The 2017 Award Season is now open! One of the benefits of being a CSTA member is your eligibility for awards as well as your eligibility to nominate someone for an award. CSTA offers several awards and members may nominate individuals and organizations for the Future Science Teacher Award, the prestigious Margaret Nicholson Distinguished Service Award, and the CSTA Distinguished Contributions Award (organizational award). May 9, 2017 is the deadline for nominations for these awards. CSTA believes that the importance of science education cannot be overstated. Given the essential presence of the sciences in understanding the past and planning for the future, science education remains, and will increasingly be one of the most important disciplines in education. CSTA is committed to recognizing and encouraging excellence in science teaching through the presentation of awards to science educators and organizations who have made outstanding contributions in science education in the state and who are poised to continue the momentum of providing high quality, relevant science education into the future. Learn More…
Posted: Monday, March 13th, 2017
CSTA is now accepting applications from regular, preservice, and retired members to serve on our volunteer committees! CSTA’s all-volunteer board of directors invites you to consider maximizing your member experience by volunteering for CSTA. CSTA committee service offers you the opportunity to share your expertise, learn a new skill, or do something you love to do but never have the opportunity to do in your regular day. CSTA committee volunteers do some pretty amazing things: Learn More…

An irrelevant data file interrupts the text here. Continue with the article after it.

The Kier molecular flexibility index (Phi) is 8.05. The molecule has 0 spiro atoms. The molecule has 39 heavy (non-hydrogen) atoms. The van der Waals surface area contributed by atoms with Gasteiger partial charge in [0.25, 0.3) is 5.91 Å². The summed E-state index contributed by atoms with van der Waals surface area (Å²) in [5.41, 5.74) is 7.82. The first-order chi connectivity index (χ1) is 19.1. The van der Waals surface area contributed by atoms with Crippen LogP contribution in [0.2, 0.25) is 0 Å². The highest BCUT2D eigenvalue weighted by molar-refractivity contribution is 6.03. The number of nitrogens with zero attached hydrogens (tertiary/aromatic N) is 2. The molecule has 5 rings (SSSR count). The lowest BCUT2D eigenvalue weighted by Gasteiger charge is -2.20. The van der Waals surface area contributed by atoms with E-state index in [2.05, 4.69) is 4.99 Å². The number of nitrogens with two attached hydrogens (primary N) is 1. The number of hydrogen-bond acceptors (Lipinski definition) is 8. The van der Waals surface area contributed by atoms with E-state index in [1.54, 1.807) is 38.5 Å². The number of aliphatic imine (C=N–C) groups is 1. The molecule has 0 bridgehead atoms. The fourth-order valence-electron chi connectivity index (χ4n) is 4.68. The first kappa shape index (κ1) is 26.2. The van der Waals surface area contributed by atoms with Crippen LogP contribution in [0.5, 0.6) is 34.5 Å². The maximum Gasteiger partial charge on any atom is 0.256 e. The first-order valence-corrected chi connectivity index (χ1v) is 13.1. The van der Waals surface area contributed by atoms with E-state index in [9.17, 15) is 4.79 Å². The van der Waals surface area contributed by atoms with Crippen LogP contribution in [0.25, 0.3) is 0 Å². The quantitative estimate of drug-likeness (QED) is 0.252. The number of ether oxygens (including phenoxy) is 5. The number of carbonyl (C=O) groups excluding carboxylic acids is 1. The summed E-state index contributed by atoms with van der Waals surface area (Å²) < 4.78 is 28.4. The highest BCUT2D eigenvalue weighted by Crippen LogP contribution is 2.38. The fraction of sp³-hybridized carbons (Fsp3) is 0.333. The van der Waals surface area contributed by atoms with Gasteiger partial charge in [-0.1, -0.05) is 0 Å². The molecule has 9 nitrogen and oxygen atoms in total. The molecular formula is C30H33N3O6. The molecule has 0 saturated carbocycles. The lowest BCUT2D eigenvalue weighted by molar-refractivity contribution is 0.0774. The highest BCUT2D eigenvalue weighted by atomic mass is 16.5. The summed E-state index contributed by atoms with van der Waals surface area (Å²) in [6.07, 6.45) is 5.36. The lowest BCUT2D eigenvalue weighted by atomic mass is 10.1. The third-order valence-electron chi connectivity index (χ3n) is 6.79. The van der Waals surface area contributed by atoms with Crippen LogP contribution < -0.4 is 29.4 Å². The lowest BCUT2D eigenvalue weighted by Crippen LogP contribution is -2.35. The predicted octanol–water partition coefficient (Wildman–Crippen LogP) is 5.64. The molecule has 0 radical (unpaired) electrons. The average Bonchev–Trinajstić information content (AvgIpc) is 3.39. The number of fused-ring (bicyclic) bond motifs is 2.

Posted: Monday, March 13th, 2017
by Marian Murphy-Shaw
If you attended an NGSS Rollout phase 1-3 or CDE workshops at CSTA’s annual conference you may recall hearing from Chris Breazeale when he was working with the CDE. Chris has relocated professionally, with his passion for science education, and is now the Executive Director at the Explorit Science Center, a hands-on exploration museum featuring interactive STEM exhibits located at the beautiful Mace Ranch, 3141 5th St. in Davis, CA. Visitors can “think it, try it, and explorit” with a variety of displays that allow visitors to “do science.” To preview the museum, or schedule a classroom visit, see www.explorit.org. Learn More…
Posted: Monday, March 13th, 2017
by Joseph Calmer
Probably like you, NGSS has been at the forefront of many department meetings, lunch conversations, and solitary lesson planning sessions. Despite reading the original NRC Framework, the Ca Draft Frameworks, and many CSTA writings, I am still left with the question: “what does it actually mean for my classroom?”
I had an eye-opening experience that helped me with that question. It came out of a conversation that I had with a student teacher. It turns out that I’ve found the secret to learning how to teach with NGSS: I need to engage in dialogue about teaching with novice teachers. I’ve had the pleasure of teaching science in some capacity for 12 years. During that time pedagogy and student learning become sort of a “hidden curriculum.” It is difficult to plan a lesson for the hidden curriculum; the best way is to just have two or more professionals talk and see what emerges. I was surprised it took me so long to realize this epiphany. Learn More…